Page 17 - UCT Research Report 2011

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Makerere (Uganda)). It is concentrated in the areas of
civil engineering, economics, and infectious diseases.
This programme, implemented in 2011, features PhD
training hubs and its own mentoring programme and is
progressing very well, with 45 participants earmarked for
future roles in academic life.
The Research Office’s support for participation in
international research opportunities also gained ground in
2011, notably through an initiative funded by the National
Institutes of Health (NIH), aimed at strengthening grant
management skills. This intervention has already enabled
an increase from 11 to 16 NIH awards during the current
reporting period.
In addition, the NIH has awarded the Research Office a
supplementary grant to provide training in international
grants management to colleagues in higher education
institutions in Southern Africa. The partner institutions
have been identified by the NIH and include Moi
University in Kenya, the University of Zambia, Lusaka and
Mbarara University in Uganda. This provides an excellent
opportunity to strengthen UCT’s links with institutions on
the African continent.
In order to meet the eResearch needs of academics at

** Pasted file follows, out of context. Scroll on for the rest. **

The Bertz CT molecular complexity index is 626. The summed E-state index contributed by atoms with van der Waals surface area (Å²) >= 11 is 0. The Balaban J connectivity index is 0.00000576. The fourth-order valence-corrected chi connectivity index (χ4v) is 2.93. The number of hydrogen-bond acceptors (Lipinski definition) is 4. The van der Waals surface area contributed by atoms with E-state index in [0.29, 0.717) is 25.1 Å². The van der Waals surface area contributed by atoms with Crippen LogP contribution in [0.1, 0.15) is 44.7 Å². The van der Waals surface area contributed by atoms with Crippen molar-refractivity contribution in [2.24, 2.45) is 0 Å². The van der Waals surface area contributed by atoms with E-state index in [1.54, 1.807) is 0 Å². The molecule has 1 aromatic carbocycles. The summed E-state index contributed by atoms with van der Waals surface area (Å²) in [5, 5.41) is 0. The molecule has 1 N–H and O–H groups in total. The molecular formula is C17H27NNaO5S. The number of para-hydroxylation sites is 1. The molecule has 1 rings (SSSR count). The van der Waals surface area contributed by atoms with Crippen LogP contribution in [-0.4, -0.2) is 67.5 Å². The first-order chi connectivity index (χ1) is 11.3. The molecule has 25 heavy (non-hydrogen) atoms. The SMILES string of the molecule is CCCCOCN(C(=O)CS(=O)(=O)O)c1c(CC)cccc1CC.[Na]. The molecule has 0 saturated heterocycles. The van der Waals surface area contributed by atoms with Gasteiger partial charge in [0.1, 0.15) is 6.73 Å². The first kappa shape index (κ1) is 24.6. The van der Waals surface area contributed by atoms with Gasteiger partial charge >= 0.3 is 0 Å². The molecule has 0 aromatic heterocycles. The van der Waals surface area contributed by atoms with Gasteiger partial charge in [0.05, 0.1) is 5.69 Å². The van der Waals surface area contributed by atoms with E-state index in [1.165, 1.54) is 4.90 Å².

UCT, the Research Office is working closely with UCT’s
Information and Communication Technology Services to
develop a sophisticated Research Portal, or e-Research
site. This will provide a one-stop shop giving researchers
access to research information, as well as tools and
resources that are available within UCT.
In summary, we continued to consolidate and advance
the work of the Research Office in the past year. Efficient
support from our side requires inclusivity and consultation
with researchers and we greatly value the spirit of mutual
collaboration that continues to shape this partnership.
We are pleased to see our efforts translate into excellent
research performance across the university and we expect
to build on this in the year ahead.
Director: Research Office
Marine ecologist, Dr Deena Pillay of the Department of Zoology, was recognised for his outstanding research as a young
scientist with a UCT College of Fellows award in 2011. Through his current research he is attempting to identify habitats and
species in the Langebaan Lagoon (on South Africa’s west coast) that are most sensitive to human- and climate-induced
changes to the environment, with a view to providing scientific evidence to assist in management and conservation.